One of the most important aspects of guitar playing is the one that is often overlooked by most players. When we start playing guitar we think about songs we want to learn, tones, gear, and even theory sometimes. Warming up usually falls at the wayside. When we pick up a guitar and start noodling around we will tend to just warm up naturally. This is ok, but is usually not the most efficient way, especially when we have a limited time to practice. There are several different warm-up methodologies and I’m going to thru a few of them today. Mix, match, and create a routine that works for you. Use the different methods differently day by day to create a warm up that works for you.
I would recommend some simple hand stretches before starting on the guitar for the day. Nothing major. You can thread your fingers through each other and lightly bend all of your fingers back.
Bend each of your hands back for a few seconds to stretch out your wrists also.
Keeping it simple
One of the more plain warm up patterns that you will see all over the internet is the classic 1-2-3-4 pattern warm-up as shown below.
You can do this one with alternate picking or legato. I recommend you do either or both depending on what you are working on. Once you get the end of the pattern, shift everything up one fret and repeat the exercise. Do this pattern all the way up the fretboard and back down again as long as you feel is necessary. The good thing about this shape is that it is balanced and warms up each finger evenly. The bad thing is it not very musical (unless you really enjoy chromatic patterns) and doesn’t really put anything in muscle memory that you would really want to deploy in an improvisation situation.
I would recommend working this pattern with a metronome and starting at a comfortable pace and bringing it up as you go.
E–1h2p1h2p1h2p1 (using the index and middle finger hammering)
E–2h3p2h3p2h3p2 (using the middle and ring finger hammering)
E–3h4p3h4p3h4p3 (using the ring and pinkie finger hammering)
This is another simple warm-up that can really wake up your fingers on your fretting hand. If you do half step trills for about 30 seconds each it can be a small finger workout. If 30 seconds is too long (or short), change it. This is your warm-up. Do what works for you, but don’t hurt yourself.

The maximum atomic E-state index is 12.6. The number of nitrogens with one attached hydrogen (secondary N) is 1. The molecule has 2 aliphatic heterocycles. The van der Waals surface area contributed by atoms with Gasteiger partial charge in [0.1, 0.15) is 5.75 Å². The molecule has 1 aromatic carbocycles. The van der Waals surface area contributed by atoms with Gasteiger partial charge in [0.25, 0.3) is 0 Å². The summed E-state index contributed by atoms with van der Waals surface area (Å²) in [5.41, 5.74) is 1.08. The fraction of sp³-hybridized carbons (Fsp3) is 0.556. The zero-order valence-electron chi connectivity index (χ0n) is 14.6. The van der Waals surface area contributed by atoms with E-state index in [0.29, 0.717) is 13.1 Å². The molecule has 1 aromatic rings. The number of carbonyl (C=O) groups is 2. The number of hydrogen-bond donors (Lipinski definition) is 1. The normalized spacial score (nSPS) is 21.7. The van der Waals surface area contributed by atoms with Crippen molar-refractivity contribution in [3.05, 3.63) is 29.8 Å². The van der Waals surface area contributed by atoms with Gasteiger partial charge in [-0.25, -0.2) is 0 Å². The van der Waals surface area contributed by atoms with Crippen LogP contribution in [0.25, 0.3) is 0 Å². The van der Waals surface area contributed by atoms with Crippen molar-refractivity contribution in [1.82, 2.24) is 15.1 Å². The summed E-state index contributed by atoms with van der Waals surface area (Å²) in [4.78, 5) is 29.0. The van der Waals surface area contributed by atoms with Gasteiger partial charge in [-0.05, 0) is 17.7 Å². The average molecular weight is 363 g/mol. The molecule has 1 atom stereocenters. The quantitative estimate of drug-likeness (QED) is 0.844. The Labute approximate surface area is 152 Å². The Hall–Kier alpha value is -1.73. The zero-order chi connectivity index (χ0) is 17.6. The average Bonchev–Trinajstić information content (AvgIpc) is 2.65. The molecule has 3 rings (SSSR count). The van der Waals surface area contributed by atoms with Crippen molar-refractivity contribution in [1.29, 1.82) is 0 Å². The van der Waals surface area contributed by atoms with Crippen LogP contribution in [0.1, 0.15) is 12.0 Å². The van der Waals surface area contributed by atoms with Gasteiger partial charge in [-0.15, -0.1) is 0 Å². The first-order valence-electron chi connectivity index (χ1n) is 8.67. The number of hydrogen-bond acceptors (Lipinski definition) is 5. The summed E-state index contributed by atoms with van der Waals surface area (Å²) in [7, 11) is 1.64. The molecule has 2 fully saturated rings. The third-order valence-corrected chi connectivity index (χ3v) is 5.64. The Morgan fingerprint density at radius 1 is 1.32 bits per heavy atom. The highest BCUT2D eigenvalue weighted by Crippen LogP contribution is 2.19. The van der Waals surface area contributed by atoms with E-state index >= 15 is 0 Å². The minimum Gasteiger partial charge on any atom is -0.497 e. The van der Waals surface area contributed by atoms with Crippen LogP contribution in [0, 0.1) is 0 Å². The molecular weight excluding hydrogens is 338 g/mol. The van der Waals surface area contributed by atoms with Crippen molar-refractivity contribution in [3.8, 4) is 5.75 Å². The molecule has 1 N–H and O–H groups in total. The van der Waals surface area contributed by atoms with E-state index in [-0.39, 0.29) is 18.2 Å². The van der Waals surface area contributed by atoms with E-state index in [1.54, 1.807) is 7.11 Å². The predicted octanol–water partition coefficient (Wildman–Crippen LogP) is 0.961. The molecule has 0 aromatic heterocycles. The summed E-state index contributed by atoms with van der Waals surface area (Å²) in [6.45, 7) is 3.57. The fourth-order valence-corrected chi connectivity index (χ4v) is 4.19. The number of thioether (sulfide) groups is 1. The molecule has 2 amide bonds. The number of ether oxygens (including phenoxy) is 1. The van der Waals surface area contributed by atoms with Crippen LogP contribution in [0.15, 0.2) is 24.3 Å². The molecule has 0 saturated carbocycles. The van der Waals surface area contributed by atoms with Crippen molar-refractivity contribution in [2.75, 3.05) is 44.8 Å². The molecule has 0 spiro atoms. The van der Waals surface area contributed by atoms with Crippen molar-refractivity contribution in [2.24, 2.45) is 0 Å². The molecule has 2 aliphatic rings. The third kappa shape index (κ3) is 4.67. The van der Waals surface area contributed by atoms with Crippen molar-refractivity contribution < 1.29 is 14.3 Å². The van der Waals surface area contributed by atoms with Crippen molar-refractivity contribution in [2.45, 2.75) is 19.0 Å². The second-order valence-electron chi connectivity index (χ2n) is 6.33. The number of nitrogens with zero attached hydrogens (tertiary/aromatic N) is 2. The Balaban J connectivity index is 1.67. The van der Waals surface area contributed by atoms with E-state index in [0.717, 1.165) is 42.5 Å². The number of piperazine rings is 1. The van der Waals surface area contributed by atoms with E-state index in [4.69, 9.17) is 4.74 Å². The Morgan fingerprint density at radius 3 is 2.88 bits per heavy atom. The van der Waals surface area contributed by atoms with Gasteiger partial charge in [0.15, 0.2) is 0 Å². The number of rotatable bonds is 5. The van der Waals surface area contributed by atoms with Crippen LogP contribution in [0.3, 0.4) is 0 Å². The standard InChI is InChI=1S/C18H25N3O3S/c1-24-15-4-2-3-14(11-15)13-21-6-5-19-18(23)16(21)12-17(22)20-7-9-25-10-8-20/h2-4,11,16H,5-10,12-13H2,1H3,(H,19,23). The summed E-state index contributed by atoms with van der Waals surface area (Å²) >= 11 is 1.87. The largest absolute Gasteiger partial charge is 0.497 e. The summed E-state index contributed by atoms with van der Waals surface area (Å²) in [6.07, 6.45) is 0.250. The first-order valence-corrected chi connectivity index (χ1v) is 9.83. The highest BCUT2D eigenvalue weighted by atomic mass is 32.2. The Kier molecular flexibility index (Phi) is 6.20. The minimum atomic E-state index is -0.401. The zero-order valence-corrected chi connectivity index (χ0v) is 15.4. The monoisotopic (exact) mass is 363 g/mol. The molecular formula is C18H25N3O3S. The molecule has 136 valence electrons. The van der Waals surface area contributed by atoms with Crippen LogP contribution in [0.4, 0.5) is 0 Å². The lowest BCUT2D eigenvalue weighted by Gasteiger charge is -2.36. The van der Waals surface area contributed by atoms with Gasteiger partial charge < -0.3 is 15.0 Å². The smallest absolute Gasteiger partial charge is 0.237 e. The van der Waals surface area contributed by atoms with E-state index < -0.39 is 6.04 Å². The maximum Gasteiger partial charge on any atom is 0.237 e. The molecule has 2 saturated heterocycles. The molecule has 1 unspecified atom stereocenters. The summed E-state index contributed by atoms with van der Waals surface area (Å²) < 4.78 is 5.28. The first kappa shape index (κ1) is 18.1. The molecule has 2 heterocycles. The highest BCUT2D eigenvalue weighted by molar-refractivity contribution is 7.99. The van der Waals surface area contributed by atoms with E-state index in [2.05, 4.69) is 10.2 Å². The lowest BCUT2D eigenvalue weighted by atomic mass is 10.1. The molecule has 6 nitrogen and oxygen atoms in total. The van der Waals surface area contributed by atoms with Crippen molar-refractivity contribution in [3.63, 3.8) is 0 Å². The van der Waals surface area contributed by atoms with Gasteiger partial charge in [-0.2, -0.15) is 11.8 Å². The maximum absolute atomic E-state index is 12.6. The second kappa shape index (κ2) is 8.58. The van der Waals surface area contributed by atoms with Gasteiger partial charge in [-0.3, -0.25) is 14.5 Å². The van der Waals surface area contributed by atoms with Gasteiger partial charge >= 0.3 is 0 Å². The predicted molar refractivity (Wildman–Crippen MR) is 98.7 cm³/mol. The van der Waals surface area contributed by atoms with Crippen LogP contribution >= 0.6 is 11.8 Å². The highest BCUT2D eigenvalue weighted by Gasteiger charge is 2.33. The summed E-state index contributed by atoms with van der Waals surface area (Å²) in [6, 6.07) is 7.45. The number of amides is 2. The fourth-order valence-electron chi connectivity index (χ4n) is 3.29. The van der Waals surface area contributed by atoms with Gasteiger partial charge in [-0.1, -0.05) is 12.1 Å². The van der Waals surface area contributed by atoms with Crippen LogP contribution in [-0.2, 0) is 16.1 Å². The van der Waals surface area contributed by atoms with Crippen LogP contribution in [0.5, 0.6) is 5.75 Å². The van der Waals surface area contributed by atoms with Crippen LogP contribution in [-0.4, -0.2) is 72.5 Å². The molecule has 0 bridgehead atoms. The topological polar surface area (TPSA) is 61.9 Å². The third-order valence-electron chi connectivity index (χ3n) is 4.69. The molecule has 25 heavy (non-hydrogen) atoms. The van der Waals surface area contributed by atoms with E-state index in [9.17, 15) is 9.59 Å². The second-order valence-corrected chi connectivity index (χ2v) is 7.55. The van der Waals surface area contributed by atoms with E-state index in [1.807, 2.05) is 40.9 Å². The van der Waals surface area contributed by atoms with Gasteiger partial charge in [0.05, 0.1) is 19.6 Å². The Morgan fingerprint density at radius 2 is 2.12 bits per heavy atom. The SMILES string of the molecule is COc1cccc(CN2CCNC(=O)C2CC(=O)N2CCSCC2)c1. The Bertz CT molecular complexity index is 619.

The good thing about this one is it warms up the fretting hand pretty quickly. However, this isn’t something you want to do more than a few times per position, but it will build strength in your fretting hand fingers.
3NPS (Note per string) Scaling
If you like to review your scale patterns from time to time then your warm-up will benefit from this too. I try and focus on the three notes per string patterns that repeat in higher octaves further down the fretboard. Plus, if you used to playing linear modal shapes, warming up with these patterns might help break you out of the box (or at least start tying the boxes together).
Here is an example I like to use with the E Minor (Aeolian) scale.
Patterns repeat until you run out of frets…
Then, when you get bored with that and you really want to stretch your hands out try some 4NPS.
These runs are less satisfying due the occasional repeating note in the pattern, but is good for warming up and breaking out of the box. If you need some inspiration for this one just go watch Joe Satriani play legato on YouTube for a few minutes and you’ll really want to get these shapes under your fingers.
That’s basically it. You can warm up with basically anything, but I hope these ideas are useful to you.
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